Ellen G. White Writings

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Counsels on Health, Page 236

sang together and all the sons of God shouted for joy.

A spirit of irreverence and carelessness in the observance of the Sabbath is liable to come into our sanitariums. Upon the men of responsibility in the medical missionary work rests the duty of giving instruction to physicians, nurses, and helpers in regard to the sanctity of God's holy day. Especially should every physician endeavor to set a right example. The nature of his duties naturally leads him to feel justified in doing on the Sabbath many things that he should refrain from doing. So far as possible, he should so plan his work that he can lay aside his ordinary duties.

The Suffering Never to Be Neglected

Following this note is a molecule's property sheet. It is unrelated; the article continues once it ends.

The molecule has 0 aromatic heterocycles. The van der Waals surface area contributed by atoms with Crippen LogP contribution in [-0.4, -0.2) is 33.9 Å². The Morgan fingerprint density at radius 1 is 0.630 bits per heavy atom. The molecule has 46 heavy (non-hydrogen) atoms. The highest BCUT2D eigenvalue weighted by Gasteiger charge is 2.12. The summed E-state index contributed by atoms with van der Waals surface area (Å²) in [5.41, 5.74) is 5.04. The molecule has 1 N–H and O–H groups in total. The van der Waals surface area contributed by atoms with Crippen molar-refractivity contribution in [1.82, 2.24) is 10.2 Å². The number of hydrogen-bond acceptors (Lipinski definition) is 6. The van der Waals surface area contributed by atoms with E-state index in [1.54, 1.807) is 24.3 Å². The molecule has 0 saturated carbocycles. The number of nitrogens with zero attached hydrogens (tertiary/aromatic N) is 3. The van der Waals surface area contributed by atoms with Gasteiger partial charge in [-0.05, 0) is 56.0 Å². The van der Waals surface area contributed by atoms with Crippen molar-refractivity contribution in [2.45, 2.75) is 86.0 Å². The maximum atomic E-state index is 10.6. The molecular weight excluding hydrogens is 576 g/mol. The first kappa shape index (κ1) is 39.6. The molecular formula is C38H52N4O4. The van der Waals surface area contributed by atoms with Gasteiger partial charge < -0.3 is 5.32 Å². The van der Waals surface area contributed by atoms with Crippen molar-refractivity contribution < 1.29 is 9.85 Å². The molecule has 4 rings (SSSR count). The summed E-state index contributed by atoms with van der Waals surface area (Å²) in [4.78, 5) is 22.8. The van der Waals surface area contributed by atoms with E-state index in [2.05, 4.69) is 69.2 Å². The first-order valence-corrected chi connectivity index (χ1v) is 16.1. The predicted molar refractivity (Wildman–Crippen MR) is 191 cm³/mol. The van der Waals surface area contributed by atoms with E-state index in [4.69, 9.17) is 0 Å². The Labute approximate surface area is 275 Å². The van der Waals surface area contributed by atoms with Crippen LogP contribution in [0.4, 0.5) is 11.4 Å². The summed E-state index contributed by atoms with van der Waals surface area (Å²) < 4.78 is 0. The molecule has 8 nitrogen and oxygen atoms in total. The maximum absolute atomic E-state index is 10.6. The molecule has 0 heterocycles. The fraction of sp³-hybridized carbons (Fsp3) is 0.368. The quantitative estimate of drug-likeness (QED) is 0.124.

Often physicians and nurses are called upon during the Sabbath to minister to the sick, and sometimes it is impossible for them to take time for rest and for attending devotional services. The needs of suffering humanity are never to be neglected. The Saviour by His example has shown us that it is right to relieve suffering on the Sabbath. But unnecessary work, such as ordinary treatments and operations that can be postponed, should be deferred. Let the patients understand that physicians and helpers should have one day for rest. Let them understand that the workers fear God and desire to keep holy the day that He has set apart for His followers to observe as a sign between Him and them.

The educators and those being educated in our medical institutions should remember that to keep the Sabbath aright means much to them and to the patrons. In keeping the Sabbath, which God declares shall be kept holy, they give the sign of their order, showing plainly that they are on the Lord's side.

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